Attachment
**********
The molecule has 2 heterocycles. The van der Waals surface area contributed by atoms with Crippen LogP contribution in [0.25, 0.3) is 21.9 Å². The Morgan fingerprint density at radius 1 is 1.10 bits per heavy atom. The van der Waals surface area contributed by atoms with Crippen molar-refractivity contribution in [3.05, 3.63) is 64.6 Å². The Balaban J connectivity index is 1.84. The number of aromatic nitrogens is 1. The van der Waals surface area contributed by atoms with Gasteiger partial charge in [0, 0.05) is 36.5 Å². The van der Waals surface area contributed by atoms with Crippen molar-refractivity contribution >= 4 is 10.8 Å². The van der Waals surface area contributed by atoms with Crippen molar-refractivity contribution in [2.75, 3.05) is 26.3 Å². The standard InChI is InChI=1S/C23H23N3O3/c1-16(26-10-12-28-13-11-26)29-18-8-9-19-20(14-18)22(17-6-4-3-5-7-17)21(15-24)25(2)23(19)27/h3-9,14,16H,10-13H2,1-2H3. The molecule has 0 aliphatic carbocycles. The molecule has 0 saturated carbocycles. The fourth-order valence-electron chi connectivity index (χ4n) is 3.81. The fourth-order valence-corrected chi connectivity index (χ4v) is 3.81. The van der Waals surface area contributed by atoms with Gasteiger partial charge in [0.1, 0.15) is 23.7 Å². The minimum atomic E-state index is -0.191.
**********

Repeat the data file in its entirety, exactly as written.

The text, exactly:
The molecule has 2 heterocycles. The van der Waals surface area contributed by atoms with Crippen LogP contribution in [0.25, 0.3) is 21.9 Å². The Morgan fingerprint density at radius 1 is 1.10 bits per heavy atom. The van der Waals surface area contributed by atoms with Crippen molar-refractivity contribution in [3.05, 3.63) is 64.6 Å². The Balaban J connectivity index is 1.84. The number of aromatic nitrogens is 1. The van der Waals surface area contributed by atoms with Gasteiger partial charge in [0, 0.05) is 36.5 Å². The van der Waals surface area contributed by atoms with Crippen molar-refractivity contribution >= 4 is 10.8 Å². The van der Waals surface area contributed by atoms with Crippen molar-refractivity contribution in [2.75, 3.05) is 26.3 Å². The standard InChI is InChI=1S/C23H23N3O3/c1-16(26-10-12-28-13-11-26)29-18-8-9-19-20(14-18)22(17-6-4-3-5-7-17)21(15-24)25(2)23(19)27/h3-9,14,16H,10-13H2,1-2H3. The molecule has 0 aliphatic carbocycles. The molecule has 0 saturated carbocycles. The fourth-order valence-electron chi connectivity index (χ4n) is 3.81. The fourth-order valence-corrected chi connectivity index (χ4v) is 3.81. The van der Waals surface area contributed by atoms with Gasteiger partial charge in [0.1, 0.15) is 23.7 Å². The minimum atomic E-state index is -0.191.